In about May of that year, 1871, Zenas and Alanson Smith, sons of Joseph and Lucy Sturdevant Smith, and cousins of Father, came west, procured farms in our neighborhood. They remained to build a house on the Alanson Smith farm, and returned to Pennsylvania for their families. They both returned with their families in November of that year. Submitted by Frank Moxley Sturdevant


   The post office, using the name Saunders, was established Feb.15, 1877, and occupied a part of the ticket office at the railroad station which was then called Alvin. The name of the post office was changed to Mead on August 4, 1880. Before the post office was established, the addresses of some of the early pioneers in this area were: Ashland, Eldred, Estina, Headland, and Wauhoo.

   In the beginning, Joseph Sturdevant, the depot agent, was also postmaster and was replaced on Mar. 2, 1883 by Charles Ostenberg. The post office was moved to the Ostenberg store and remained here until the wood frame building on the west side of Vine Street was built in 1890 by Delos Kearns. Other postmasters were: Delos Kearns, Michael Kane, Katie Kane, Wm. Campbell, Orlando Adams, Marcia Williams, Joseph Fleming, Addie Mills, G.H. Gilchrist, Mildred (Johnson) Moline, Juliet Johnson, Esther Carlson, Leo Coslett, and Odette Daharsh. At the present time, Alice Johnson is Officer in Charge. Mrs. Esther Carlson began as postmistress in 1929 and retired in 1961, with Mrs. Esther Anderson as Clerk for many years.

   In the early 1900's, a list was published in the Mead Advocate of the letters uncalled for at the post office.

   On Oct. 1, 1898, rural free delivery was inaugurated and was regarded as one of the most far reaching developments in the mail service. Mead received free delivery on Nov. 1, 1901. Mead had two mail deliveries by train a day, and two mail routes until May 1, 1941. Some of the rural mail carriers were: Joseph Fleming, Nels Sjogren, Fred Lange, D.H. Templeton, Howard Johnson, Gordon Swanson, and Robert Pearson. On Feb. 16, 1974 the Mead, Colon, and Yutan routes were combined and two carriers deliver the mail, Robert Pearson and Donald McCright.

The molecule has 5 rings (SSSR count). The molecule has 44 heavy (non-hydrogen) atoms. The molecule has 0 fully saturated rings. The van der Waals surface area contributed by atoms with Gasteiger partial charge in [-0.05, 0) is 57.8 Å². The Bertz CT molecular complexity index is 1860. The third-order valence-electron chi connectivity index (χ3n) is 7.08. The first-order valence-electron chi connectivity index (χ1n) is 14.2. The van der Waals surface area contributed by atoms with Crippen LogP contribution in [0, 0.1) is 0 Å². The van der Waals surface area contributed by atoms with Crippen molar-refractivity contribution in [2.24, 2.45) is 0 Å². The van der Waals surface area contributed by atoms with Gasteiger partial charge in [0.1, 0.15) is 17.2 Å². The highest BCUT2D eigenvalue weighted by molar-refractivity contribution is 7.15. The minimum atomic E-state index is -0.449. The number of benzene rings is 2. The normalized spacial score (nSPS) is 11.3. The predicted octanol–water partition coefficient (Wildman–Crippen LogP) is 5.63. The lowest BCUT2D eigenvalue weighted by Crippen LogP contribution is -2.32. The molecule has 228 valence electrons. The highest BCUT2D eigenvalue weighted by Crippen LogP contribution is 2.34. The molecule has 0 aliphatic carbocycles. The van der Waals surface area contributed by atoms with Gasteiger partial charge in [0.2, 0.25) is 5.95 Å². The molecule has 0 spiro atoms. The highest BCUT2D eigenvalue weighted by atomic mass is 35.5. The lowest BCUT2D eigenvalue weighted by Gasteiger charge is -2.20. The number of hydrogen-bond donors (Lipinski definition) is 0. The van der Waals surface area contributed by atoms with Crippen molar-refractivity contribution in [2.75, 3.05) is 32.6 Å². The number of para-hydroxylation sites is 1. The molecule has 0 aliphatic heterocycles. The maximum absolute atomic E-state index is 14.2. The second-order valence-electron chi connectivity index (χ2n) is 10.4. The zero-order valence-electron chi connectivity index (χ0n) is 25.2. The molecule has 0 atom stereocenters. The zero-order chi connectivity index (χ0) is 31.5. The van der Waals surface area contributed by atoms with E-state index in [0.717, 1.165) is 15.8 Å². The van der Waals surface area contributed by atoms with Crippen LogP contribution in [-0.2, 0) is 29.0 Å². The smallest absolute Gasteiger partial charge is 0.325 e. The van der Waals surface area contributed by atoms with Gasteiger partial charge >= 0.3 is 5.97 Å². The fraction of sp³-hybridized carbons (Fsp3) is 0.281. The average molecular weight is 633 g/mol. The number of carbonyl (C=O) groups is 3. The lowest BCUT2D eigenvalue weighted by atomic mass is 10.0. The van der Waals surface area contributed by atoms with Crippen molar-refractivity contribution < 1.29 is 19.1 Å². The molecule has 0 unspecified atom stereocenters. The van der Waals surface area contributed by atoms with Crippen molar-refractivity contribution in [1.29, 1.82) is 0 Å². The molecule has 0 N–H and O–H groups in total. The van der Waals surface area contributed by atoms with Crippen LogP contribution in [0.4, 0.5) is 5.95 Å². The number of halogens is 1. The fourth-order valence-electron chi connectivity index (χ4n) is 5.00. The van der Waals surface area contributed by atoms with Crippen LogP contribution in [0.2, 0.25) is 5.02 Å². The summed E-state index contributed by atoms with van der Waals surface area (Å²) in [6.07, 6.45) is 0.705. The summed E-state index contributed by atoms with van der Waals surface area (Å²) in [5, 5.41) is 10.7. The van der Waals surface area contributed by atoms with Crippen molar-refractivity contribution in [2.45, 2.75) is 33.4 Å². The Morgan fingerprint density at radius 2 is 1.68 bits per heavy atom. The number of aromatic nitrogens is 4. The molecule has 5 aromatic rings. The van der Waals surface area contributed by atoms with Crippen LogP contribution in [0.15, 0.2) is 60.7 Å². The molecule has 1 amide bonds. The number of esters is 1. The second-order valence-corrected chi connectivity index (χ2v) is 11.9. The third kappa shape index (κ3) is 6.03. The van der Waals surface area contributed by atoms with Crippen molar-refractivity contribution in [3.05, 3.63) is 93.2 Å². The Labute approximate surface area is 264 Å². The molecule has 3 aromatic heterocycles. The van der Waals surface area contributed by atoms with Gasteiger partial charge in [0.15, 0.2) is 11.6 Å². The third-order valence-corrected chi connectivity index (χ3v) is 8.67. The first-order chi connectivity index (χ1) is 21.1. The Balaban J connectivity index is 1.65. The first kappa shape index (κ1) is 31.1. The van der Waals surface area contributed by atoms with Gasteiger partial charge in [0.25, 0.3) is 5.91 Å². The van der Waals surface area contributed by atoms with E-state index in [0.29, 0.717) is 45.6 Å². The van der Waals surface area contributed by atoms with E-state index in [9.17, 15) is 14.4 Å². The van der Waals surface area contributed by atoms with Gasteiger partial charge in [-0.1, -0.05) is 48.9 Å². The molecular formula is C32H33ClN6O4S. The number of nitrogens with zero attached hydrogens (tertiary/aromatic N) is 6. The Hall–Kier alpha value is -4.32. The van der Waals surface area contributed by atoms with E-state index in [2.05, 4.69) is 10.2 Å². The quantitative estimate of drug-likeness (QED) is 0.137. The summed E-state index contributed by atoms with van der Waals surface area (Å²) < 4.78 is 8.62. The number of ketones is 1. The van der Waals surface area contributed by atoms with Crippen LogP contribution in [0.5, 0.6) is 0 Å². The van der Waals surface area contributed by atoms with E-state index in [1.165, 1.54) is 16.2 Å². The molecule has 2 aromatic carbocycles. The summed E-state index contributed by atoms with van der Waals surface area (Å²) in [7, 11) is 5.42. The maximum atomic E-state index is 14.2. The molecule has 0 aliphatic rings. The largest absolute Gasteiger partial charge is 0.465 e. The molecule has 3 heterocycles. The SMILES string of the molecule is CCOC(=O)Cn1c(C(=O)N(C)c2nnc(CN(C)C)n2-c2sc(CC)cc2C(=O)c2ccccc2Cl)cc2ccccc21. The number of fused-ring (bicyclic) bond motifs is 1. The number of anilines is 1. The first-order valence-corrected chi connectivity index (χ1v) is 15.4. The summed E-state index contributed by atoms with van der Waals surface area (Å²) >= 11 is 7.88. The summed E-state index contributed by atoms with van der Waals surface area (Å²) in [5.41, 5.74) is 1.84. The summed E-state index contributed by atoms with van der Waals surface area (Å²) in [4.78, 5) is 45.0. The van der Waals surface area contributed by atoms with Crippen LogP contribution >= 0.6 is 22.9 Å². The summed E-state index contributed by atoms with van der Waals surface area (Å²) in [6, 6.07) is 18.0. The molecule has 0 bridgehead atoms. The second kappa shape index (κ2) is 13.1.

The new brick post office on the east side of Vine was dedicated on May 5, 1962. At the present time there are 190 postal patron boxes and 135 rural boxes.


   The railroad through Mead was completed from Valley to Wahoo on Dec.26, 1876. It was built by the Omaha and Republican Valley Railway, but operated by the Union Pacific until 1898, when Union Pacific gained complete control and ownership. With the exception of Lincoln, there are only 2 depots still in service on this branch -- Mead and Valparaiso.

   The first depot building contained a waiting room, ticket office, telegraph office, and freight house combined, and some living accommodations. Today's depot also has larger living quarters, though they are not presently in use; and telegraph service has been discontinued.

   The railroad was a vital part of the early community, bringing food and supplies to the businesses and people, and hauling the farmers' livestock and crops to the bigger markets. It also provided a faster and more convenient means of travel and communication.

   In the early years there was 1 passenger and 1 freight east, and 1 passenger and 1 freight west per day. These trains were powered by steam engines and would be very small compared to the engines of today. In about the 1940's, mail and passenger service was discontinued. Today there are about 6 freight trains per 24-hour period. Many of these trains are over 100 cars long, and are powered by as many as 4 and 5 diesel electric units.

   The railroad opened a ballast operation in 1885, east of town near the site now used as the disposal area. Using old ties as fuel, the soil was treated by fire to create ballast for their tracks. It operated only 1 year at that time, but opened again in 1892 for an unknown period of time. A number of houses were built to house the workers. They were sold when the operation closed, with some of the houses being moved into town.

   Joseph Sturdevant was the first agent. The present agent, Darwin Peterson, lives at Cedar Bluffs.

Station and Elevator
Station and Elevator


   The Mead Fire Department of today is recognized as one of the best equipped, capable, departments its size in the state of Nebraska. Vehicles included are two tankers, a pumper, four-wheel drive pickup, a 65-foot aerial platform, and two rescue units, all radio-equipped, in addition to other fine equipment.

   The first fire fighting capability came into being in 1914 when a 35,000 gallon water tower and hydrant system was installed in Mead. To transport fire hose, a two-wheeled cart and box was purchased and equipped with hose and nozzles. This hose cart was pulled by men or towed by car to the scene of a fire, and was manned by citizens of Mead as there was no organized fire department then.

   On July 9, 1928, concerned citizens met in the Almen Garage and organized the Mead Volunteer Fire Department. Fifteen members were present,

page 85

Back Contents Next

Return to
The Saunders County NEGenWeb Project

© 2002 - designed by Connie Snyder for The NEGenWeb Project.